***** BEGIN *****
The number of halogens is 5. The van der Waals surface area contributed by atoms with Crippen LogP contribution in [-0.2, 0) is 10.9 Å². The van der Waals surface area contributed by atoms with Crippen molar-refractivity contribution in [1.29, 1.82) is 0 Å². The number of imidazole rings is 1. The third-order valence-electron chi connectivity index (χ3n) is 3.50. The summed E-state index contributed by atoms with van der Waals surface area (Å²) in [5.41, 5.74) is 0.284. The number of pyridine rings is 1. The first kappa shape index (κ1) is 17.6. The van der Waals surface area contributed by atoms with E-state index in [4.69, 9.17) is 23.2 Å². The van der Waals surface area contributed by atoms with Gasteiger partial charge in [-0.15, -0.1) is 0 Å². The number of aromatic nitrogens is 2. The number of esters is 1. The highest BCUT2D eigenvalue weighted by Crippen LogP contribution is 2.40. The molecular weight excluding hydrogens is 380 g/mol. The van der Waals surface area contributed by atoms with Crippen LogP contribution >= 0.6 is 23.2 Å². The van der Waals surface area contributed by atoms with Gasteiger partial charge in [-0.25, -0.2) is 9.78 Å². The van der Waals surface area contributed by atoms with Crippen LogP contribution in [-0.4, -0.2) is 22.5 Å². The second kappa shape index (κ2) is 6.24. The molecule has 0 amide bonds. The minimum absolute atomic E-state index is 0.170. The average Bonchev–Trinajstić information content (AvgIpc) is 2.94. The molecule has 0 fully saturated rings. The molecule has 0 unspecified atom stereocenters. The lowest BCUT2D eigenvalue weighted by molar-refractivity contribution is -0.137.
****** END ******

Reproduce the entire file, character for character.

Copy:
The number of halogens is 5. The van der Waals surface area contributed by atoms with Crippen LogP contribution in [-0.2, 0) is 10.9 Å². The van der Waals surface area contributed by atoms with Crippen molar-refractivity contribution in [1.29, 1.82) is 0 Å². The number of imidazole rings is 1. The third-order valence-electron chi connectivity index (χ3n) is 3.50. The summed E-state index contributed by atoms with van der Waals surface area (Å²) in [5.41, 5.74) is 0.284. The number of pyridine rings is 1. The first kappa shape index (κ1) is 17.6. The van der Waals surface area contributed by atoms with E-state index in [4.69, 9.17) is 23.2 Å². The van der Waals surface area contributed by atoms with Gasteiger partial charge in [-0.15, -0.1) is 0 Å². The number of aromatic nitrogens is 2. The number of esters is 1. The highest BCUT2D eigenvalue weighted by Crippen LogP contribution is 2.40. The molecular weight excluding hydrogens is 380 g/mol. The van der Waals surface area contributed by atoms with Crippen LogP contribution >= 0.6 is 23.2 Å². The van der Waals surface area contributed by atoms with Gasteiger partial charge in [-0.25, -0.2) is 9.78 Å². The van der Waals surface area contributed by atoms with Crippen LogP contribution in [-0.4, -0.2) is 22.5 Å². The second kappa shape index (κ2) is 6.24. The molecule has 0 amide bonds. The minimum absolute atomic E-state index is 0.170. The average Bonchev–Trinajstić information content (AvgIpc) is 2.94. The molecule has 0 fully saturated rings. The molecule has 0 unspecified atom stereocenters. The lowest BCUT2D eigenvalue weighted by molar-refractivity contribution is -0.137.